Paulding school board

Hunter Kauser, a student in Staci Miller’s vo-ag class, shows off a sign students designed and programmed into a Plasma Cam machine to be cut out. Miller (left) shared that the students will give the sign to Cooper Farms, to thank the business for the grant money it provided that helped purchase the Plasma Cam machine.

PAULDING — The Paulding Exempted Village Board of Education was presented information about remote learning during its meeting Tuesday evening. The board also was given an update on the Panther Virtual Academy, and an update about how students are using grant money to learn about engineering.

Superintendent Ken Amstutz shared that students at Paulding Middle School and Paulding High School will participate in remote learning from home on Monday and Tuesday, while students at Paulding Elementary and Oakwood Elementary will continue with in-person instruction those two days.

For middle/high school students, they will operate on a two-hour delay both days, with instruction beginning at 10 a.m. Teachers will be in their classrooms from 8-10 a.m. to answer questions via phone calls and emails prior to the start of classes at 10 a.m.

Teachers will instruct students through Google Classroom using Zoom, recorded lessons and posted activities and assessments following their established class schedule. Students will be required to complete and submit all assignments and assessments by the stated deadline to receive credit.

For middle/high school students who do not have adequate internet access, they will be allowed to attend school in person to utilize school internet resources. Amstutz shared that a handful of middle/high school students will be in attendance those two days.

“Remote learning has gone about as well as we could expect, it works pretty well with the high school students overall, although the next time we do this next week, we will have our elementary kids in school,” said Amstutz. “The high school is bringing in about 20 students who didn’t perform well the last time we went remote, the middle school is bringing in a bit less than that.

“We will social distance them, and make sure they’re spread out so they can do what they need to do,” continued Amstutz. “We know that with the younger students, remote learning can be problematic. It’s especially difficult with kids in preschool through second grade. It’s much better when they’re in class.”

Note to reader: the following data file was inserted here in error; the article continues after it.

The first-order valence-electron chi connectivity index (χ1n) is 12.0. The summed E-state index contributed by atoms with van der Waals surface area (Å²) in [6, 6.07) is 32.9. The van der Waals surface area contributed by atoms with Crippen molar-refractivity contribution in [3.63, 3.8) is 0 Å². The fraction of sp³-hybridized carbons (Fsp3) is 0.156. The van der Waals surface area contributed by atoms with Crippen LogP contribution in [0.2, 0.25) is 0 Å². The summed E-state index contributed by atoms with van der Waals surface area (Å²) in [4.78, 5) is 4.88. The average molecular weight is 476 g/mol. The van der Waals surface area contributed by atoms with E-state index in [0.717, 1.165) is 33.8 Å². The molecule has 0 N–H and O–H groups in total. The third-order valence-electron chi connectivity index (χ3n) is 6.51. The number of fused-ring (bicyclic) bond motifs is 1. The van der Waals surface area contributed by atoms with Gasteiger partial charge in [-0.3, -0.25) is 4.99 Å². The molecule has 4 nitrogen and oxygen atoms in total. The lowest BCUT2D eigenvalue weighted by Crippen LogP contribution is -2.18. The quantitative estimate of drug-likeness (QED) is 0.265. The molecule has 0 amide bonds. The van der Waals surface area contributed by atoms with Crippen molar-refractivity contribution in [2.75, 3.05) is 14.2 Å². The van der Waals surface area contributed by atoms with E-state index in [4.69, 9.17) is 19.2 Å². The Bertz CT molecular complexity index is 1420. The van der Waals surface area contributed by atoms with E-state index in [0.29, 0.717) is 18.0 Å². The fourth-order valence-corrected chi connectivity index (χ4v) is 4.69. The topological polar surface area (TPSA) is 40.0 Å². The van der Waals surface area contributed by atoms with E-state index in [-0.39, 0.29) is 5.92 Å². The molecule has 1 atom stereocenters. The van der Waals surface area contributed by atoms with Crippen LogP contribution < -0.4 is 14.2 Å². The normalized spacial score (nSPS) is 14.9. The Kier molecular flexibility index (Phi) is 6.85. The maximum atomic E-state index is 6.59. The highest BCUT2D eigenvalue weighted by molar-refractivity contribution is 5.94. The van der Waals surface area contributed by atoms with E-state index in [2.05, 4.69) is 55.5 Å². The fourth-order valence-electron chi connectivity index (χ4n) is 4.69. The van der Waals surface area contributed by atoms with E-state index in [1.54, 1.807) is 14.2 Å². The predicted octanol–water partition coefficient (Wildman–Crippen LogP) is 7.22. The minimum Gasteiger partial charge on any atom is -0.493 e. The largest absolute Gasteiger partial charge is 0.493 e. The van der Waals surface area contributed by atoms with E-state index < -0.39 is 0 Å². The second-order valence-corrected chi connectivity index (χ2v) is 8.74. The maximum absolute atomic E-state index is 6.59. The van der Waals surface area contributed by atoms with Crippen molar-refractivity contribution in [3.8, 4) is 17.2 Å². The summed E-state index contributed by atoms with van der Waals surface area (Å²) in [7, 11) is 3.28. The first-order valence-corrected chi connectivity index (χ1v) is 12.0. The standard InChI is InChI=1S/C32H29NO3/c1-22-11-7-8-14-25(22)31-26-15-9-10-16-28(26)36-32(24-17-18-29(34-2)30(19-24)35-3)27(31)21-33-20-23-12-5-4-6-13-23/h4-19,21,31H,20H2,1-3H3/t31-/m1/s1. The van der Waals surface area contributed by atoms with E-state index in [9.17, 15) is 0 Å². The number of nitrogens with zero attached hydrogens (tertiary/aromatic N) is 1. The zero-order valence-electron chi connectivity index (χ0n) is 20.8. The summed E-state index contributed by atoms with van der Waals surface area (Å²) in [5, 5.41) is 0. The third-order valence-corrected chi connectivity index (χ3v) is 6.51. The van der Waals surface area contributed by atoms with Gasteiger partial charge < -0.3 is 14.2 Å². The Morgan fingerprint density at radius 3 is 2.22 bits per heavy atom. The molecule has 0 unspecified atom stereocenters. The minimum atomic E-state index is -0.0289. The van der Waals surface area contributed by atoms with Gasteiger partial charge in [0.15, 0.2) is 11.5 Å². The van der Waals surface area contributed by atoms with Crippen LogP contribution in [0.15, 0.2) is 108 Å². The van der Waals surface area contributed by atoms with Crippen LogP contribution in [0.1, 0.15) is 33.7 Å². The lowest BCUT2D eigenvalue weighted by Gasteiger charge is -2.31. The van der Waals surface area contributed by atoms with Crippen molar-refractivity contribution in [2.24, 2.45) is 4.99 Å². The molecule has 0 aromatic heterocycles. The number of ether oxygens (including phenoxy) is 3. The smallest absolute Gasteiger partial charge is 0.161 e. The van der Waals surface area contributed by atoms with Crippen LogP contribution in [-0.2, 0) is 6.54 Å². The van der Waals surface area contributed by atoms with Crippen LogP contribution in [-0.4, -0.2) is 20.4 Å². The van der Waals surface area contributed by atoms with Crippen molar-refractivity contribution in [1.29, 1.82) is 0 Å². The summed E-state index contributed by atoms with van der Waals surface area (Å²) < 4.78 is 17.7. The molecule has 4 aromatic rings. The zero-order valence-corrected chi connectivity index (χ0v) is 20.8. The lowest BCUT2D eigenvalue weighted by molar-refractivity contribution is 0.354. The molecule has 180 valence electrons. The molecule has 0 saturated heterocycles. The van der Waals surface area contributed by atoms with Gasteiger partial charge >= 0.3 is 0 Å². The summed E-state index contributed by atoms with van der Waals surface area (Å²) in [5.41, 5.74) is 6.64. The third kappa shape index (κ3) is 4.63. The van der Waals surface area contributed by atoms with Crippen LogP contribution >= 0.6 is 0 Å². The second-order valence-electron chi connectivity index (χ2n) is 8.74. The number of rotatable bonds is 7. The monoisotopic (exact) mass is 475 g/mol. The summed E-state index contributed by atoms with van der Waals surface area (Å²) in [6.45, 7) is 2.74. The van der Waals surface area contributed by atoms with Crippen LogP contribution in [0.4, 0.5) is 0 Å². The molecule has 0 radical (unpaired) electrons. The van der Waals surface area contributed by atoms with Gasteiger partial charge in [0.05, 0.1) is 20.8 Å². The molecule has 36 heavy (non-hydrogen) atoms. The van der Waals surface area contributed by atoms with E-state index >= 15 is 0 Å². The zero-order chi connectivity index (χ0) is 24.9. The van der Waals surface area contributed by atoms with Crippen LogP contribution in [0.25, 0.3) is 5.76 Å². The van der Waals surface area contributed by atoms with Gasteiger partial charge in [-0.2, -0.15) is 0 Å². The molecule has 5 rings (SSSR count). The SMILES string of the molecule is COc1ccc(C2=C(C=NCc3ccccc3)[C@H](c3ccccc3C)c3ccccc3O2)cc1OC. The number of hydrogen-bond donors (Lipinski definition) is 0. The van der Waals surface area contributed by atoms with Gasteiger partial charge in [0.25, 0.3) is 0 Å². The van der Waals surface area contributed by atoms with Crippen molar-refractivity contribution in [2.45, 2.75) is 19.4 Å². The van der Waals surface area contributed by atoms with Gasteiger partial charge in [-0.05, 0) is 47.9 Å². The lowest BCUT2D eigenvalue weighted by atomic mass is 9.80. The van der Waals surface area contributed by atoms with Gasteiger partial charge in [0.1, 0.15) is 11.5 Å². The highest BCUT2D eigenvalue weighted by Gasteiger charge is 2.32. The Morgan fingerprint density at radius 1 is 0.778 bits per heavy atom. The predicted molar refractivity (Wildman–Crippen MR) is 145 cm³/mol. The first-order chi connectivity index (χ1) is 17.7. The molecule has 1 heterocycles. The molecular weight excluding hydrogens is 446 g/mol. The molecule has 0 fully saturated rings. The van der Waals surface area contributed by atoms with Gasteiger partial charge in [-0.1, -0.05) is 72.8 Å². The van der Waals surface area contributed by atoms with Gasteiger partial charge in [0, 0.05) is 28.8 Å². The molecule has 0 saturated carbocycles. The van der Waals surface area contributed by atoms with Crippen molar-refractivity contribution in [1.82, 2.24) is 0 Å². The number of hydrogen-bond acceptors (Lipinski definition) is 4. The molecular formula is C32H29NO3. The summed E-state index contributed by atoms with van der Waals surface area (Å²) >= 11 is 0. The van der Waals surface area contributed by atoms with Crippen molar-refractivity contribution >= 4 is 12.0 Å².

Amstutz gave a brief update about the number of students who are utilizing the Panther Virtual Academy.

“The number of virtual learning students continues to go down,” said Amstutz. “Right now it looks like we’re only going to have about 60 students in the academy for the second semester, with about half of them from the high school.”

At the beginning of the meeting, vo-ag teacher Staci Miller was in attendance, along with student Hunter Kauser, to share how the vo-ag classroom is using a CNC plasma cutting table to design signs and cut them out using metal materials. The table was made possible through an $11,000 grant from Cooper Farms.

“We’re here tonight to give you an update on what we’ve been doing in the ag-education world,” said Miller. “A couple of months ago we got a grant from Cooper’s for just over $11,000, which we used to purchase a Plasma Cam. This device will help prepare some of our students for a career in engineering or STEM.”

Miller went on to explain that students use different software to program the Plasma Cam to cut out the designs that they choose. Kauser then shared his laptop with each member of the board, showing them a design he has been working on for the Plasma Cam.

Kauser then showed the board a sign that was designed using the Cooper Farm logo the students plan to give to Cooper Farms, to thank the business for the grant which allows them to use the Plasma Cam.

Said Miller: “The kids are doing well.”

She and Kauser then presented the board with a Paulding “P” logo sign, with Panthers down the side, made by the Plasma Cam that she said could be put up in the school.

In other business, the board:

• set the annual organization meeting for Jan. 12 at 7 p.m. and appointed Karen Saxton to serve as president pro-tem.

• awarded E&B Stoller Farm, the highest bidder, a three-year school farm lease at $196 per acre/year for 27.21 tillable acres and a three-year Gorman Family Trust Scholarship farm lease at $196 per acre/year for 51.3 tillable acres.

• appointed Brian Egnor to the Vantage Career Center Board of Education for a three-year term, commencing January of 2021.

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